Egged on the face: the case for towing Israel’s bus monopoly away

Waiting for bus #947 to take me from the El-Al Junction back to Jerusalem every week day has done wonders for my tan. Yet, while my skin has turned a shimmering shade of golden brown, I’m increasingly seeing red as these long hot summer days have shortened my fuse and increased my frustration with the shoddy service provided by those green whales on wheels, courtesy of Egged.

Fascinated by this lumbering relic’s singular ability to avoid implosion, I did a bit of sleuthing into an Israeli icon. According to its website, the Egged Cooperative, the largest transportation operator in Israel, was established in 1933 when four public transportation companies were merged into one. Today, Egged operates 55% of the country’s public transportation service lines.

Evidently, quite a few other Israelis, during Egged’s 70-year reign as the country’s primary public bus system provider, were kept sweating at dusty bus stops – from Nahariya to Haifa to Tel Aviv to Beer Sheva to Jerusalem – and everywhere in between.  In 2002, an attempt at deregulation was made and this reform resulted in private companies being allowed to take over some Egged routes. The market share of Egged and Dan, the other major Israeli bus company, tumbled from 100 percent to 70 percent.

Nowadays, that remaining 30 percent of the market is divided among no fewer than 14 private transportation companies.

And yet Egged’s inefficiency and poor management hasn’t improved. As it turns out, even after the privatization plan, Egged and Dan were allowed to continue operating in a quasi-monopolistic environment and are mostly protected from any serious competition.

It may have been after the Intercity Volvo (model B12B) bus (in service since 2002!) that was transporting us from Airport City to Jerusalem’s Central Bus Station broke down smack dab in the middle of Highway 1 – at the peak of rush hour, mind you- that I began to ruminate on why this is so and why it should continue to be.

Egged was and remains today a state supported company and monopoly. Moreover, a strong case can be made that Egged would not be able to exist for a single day without the largesse of Israeli tax payers. The Trajtenberg Commission confirmed what most Israelis have sensed for a long time, noting that subsidies given to Egged and Dan (25% more than the subsidies given to smaller companies) just keep going up, while their services continue going down.

In an effort to cut costs and improve service, turning public transportation into a private commodity is an option worth considering. Since public transportation serves a public good, one idea is to have private companies operate the service but have a state agency plan the service. The major advantage of contracting out operations in this manner is to save money. The majority of financial savings are likely to accrue from not having to pay large public sector healthcare and retirement benefits to the contracted out employees.

A second approach to privatization would involve private companies both operating and planning the service. Economically, the complete privatization of Israeli bus companies would benefit all members of society through lower taxes, more competition and lower prices, and higher disposable income.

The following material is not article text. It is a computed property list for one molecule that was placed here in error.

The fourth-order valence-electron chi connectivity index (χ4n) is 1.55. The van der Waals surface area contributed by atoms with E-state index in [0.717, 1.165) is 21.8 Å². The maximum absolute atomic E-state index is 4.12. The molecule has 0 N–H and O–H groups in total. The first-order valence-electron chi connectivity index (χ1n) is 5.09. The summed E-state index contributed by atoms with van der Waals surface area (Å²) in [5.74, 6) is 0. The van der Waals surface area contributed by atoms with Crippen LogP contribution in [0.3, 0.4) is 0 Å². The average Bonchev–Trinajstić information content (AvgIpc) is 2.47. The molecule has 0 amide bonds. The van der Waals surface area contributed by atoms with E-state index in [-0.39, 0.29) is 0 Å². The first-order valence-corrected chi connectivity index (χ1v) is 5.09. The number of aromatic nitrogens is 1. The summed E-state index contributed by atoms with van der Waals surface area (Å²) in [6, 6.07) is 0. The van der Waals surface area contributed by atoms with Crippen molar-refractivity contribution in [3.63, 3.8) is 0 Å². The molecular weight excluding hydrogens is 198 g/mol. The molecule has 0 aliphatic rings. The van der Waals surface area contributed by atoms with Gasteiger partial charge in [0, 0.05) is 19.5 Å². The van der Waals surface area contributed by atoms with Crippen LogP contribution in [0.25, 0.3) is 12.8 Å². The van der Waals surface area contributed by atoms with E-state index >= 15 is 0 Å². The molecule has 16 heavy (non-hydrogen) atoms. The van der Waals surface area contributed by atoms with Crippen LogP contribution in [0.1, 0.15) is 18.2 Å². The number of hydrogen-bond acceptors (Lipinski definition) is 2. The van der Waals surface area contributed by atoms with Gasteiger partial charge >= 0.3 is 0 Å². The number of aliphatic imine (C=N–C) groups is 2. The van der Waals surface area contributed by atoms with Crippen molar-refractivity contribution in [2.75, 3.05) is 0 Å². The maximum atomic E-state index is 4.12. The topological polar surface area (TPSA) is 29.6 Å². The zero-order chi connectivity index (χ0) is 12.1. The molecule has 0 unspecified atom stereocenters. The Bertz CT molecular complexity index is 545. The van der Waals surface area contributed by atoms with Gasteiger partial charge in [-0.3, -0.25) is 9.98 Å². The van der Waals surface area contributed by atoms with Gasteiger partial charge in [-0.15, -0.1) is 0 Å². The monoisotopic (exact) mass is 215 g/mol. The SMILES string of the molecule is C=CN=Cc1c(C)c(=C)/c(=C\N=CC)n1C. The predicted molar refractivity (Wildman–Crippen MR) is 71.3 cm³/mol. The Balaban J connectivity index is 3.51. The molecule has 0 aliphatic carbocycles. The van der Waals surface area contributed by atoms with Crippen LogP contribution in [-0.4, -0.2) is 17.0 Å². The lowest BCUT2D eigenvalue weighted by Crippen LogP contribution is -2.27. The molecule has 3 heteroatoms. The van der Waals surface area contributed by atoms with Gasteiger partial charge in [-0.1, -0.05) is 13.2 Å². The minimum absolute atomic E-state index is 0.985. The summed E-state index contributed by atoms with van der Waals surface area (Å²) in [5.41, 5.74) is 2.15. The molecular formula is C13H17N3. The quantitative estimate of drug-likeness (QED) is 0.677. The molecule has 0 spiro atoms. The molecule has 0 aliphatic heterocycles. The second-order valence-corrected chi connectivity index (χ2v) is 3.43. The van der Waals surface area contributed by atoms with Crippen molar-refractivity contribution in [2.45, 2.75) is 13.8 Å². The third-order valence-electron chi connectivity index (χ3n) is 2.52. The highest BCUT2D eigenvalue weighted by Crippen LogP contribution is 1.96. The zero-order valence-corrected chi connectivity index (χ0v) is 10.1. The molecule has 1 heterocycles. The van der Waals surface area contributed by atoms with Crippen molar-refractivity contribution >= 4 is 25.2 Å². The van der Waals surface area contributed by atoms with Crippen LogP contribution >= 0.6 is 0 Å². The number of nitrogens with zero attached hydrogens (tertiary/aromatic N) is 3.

So breaking up Israel’s bus monopolies may lead to you and me saving a bit on the ride from Tel Aviv to Tel Khai. But will the service provided be more reliable? While privatization is not always the best way to improve efficiency, the problems facing Israel’s bus system will be difficult to address if it remains within the government.

And privatization, even on a limited scale, has already begun to change the very nature of Israeli public transportation. A truly green bus revolution is brewing in Tel Aviv and Haifa, where private bus companies Metropoline and Kavim are in the process of unveiling a fleet of silent, non-polluting hybrid buses. Such innovation and attention to social imperatives, however, can only reach full flower with the active participation of government who, with grants and other incentives, can serve as a crucial link between the conception and implementation of such bold strokes.

Private bus companies that currently account for a mere 30 percent of the bus lines in Israel have generally been run more efficiently and profitably without relying on financial crutches provided by the state and paid for by us. Just imagine how much better and cheaper public transportation in Israel could be if full competition was introduced.

Such are the thoughts that I’ll be pondering this afternoon as I’m legging it to catch the overflowing Egged bus #947. Once on board, I have no fear of getting back to Jerusalem too quickly: the inevitable bus breakdown on the outskirts of Shoresh will provide me with all the spare time a man can handle.

Think I’ll dig up my old Rubik’s Cube and use the time lingering on the shoulder of Highway 1 to finally figure out how to solve that damned thing.









About the Author
Gidon Ben-Zvi, former Jerusalem Correspondent for the Algemeiner newspaper, is an accomplished writer who left behind Hollywood starlight for Jerusalem stone in 2009. After serving in an Israel Defense Forces infantry unit from 1994-1997, Ben-Zvi returned to the United States before settling in Israel, where he and his wife are raising their four children to speak fluent English – with an Israeli accent. Ben-Zvi's work has appeared in The Jerusalem Post, The Times of Israel, the Algemeiner, American Thinker, the Jewish Journal, Israel Hayom, and United with Israel. Ben-Zvi blogs at Jerusalem State of Mind (